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Parenting has evolved in the past few decades, as it should. Gone are the days when young children were expected to perform manual labor before and after school, and the theory that “children should be seen not heard” is a thing of the past (for the most part).

We’ve learned a lot over time. We’ve learned that spanking causes long term damage, and that yelling isn’t much better. Changes in parenting style can be a very good thing for our children.

Parenting has never been an “easy” gig. Every generation has their own set of stressors, and the obstacles faced by parents today are different that those faced by their own parents. Food allergies are a significant source of stress for some, the pushing down of academics and decline in play change the structure of childhood and childhood stress is on the rise, to name a few.


We can dissect the negatives and find reasons to make parents feel inadequate and guilty or we can focus on the positive.

We can take a look at what modern parenting is getting right and build upon that.

The so-called “mommy wars” and parent shaming are old news. If we want to raise a generation of kind, capable and responsible children, we need to figure out what we’re doing right and do more of that.

Here are five things modern parents are getting right:

1. We care about feelings.

We know that all kids are different and that all kids experience shifts in emotions. We know that’s okay to feel sad, mad, anxious or overly excited and that expressing a wide range of emotions is good for the soul. We know that stuffing feelings leads to anger and resentment but that working through feelings leads to self confidence and empathy.

We are teaching our kids to identify and process their big feelings, and we are teaching them how to cope when the chips are down so that they don’t feel like they’ll break every time they bend. That’s huge. That, alone, is a big improvement in parenting.

Not sure how to teach feelings identification and coping skills? Grab a copy of The Happy Kid Handbook. Feeling frazzled by tantrums (a healthy expression of emotions, but completely exhausting for parents) with the under five crowd? There’s a Taming Tantrums app for that.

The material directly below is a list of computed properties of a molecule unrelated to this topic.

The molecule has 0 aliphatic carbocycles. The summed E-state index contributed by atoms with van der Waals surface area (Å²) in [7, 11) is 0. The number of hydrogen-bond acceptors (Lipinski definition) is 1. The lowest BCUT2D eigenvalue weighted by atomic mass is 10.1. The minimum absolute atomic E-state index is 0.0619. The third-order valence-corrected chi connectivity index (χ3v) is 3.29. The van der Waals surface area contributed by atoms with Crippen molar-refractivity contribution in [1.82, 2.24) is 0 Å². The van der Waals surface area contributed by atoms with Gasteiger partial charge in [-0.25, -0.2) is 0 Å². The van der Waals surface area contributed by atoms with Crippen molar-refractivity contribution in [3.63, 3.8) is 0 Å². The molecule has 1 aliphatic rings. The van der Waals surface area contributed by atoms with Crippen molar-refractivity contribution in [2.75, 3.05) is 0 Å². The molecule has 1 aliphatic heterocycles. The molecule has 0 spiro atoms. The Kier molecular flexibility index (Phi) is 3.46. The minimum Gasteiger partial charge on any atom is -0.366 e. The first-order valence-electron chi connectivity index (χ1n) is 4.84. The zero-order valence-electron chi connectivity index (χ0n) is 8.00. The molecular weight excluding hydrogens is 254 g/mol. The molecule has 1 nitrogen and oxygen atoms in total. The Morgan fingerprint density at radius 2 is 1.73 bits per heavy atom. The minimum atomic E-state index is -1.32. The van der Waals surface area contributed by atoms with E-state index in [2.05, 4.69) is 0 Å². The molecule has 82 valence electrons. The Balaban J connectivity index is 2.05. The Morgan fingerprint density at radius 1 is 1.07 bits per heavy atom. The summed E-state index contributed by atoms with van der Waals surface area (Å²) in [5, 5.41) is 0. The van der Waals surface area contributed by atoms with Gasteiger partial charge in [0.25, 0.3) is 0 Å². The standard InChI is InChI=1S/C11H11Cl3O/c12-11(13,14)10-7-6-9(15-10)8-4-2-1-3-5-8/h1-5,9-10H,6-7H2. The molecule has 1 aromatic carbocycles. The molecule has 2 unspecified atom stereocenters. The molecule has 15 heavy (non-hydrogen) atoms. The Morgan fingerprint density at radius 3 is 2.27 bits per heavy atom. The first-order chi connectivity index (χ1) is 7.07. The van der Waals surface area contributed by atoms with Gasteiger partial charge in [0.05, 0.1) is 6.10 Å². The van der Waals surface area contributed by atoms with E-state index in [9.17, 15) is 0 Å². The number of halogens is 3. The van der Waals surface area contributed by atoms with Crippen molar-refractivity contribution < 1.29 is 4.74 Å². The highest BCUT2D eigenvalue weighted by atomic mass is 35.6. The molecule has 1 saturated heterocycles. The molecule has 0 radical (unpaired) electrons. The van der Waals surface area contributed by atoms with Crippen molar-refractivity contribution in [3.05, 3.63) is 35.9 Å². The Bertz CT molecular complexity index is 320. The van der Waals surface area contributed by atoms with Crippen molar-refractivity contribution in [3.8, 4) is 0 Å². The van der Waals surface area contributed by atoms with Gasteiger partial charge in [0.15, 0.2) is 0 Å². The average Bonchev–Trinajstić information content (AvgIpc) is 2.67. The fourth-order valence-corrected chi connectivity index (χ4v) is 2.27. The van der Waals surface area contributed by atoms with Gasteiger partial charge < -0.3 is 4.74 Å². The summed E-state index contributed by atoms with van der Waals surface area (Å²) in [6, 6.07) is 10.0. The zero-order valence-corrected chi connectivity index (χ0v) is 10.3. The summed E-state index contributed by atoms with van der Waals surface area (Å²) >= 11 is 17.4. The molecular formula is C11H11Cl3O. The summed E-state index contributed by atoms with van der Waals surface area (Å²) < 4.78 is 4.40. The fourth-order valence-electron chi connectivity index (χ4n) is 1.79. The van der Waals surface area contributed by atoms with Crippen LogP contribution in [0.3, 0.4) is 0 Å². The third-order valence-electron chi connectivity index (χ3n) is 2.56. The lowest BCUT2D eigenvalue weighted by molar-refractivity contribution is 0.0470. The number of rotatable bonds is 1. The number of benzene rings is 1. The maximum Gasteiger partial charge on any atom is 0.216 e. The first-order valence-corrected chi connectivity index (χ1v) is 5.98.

2. We’re willing to learn.

People often reference the shelves full of parenting books as a bad thing. While I do feel like the instant access to information can leave parents in a state of learned helplessness (dissecting every cry by way of Google isn’t necessary), I actually see parenting books as a positive development.

We all have our own parenting styles and no one book works for every family. The wonderful part of the parenting book section, however, is that it empowers parents to seek help when they need it. Books give us the opportunity to think about what’s working and what’s not. Books help us view our unique parenting situations through a different lens.

Modern parents are not afraid to learn new things. We seek advice from friends, siblings, neighbors, books and trusted parenting websites. We sift through the information provided and consider change. Black and white thinking isn’t good for our kids, but considering the shades of grey is.

3. We connect with our kids.

While fear of being tagged a “helicopter parent” is real, what I see in my practice and out in the world is a generation of parents connecting with their kids.

We play with them. We read with them. We take an interest in them. We shoot hoops with them. And we work hard to open the lines of communication so that they know they can come to us when life gets complicated.

A close parent-child relationship provides the foundation for healthy communication and emotional development as kids grow. Modern parents know this and they aren’t afraid to put in the time to make this a priority.

4. We’re not afraid to fail.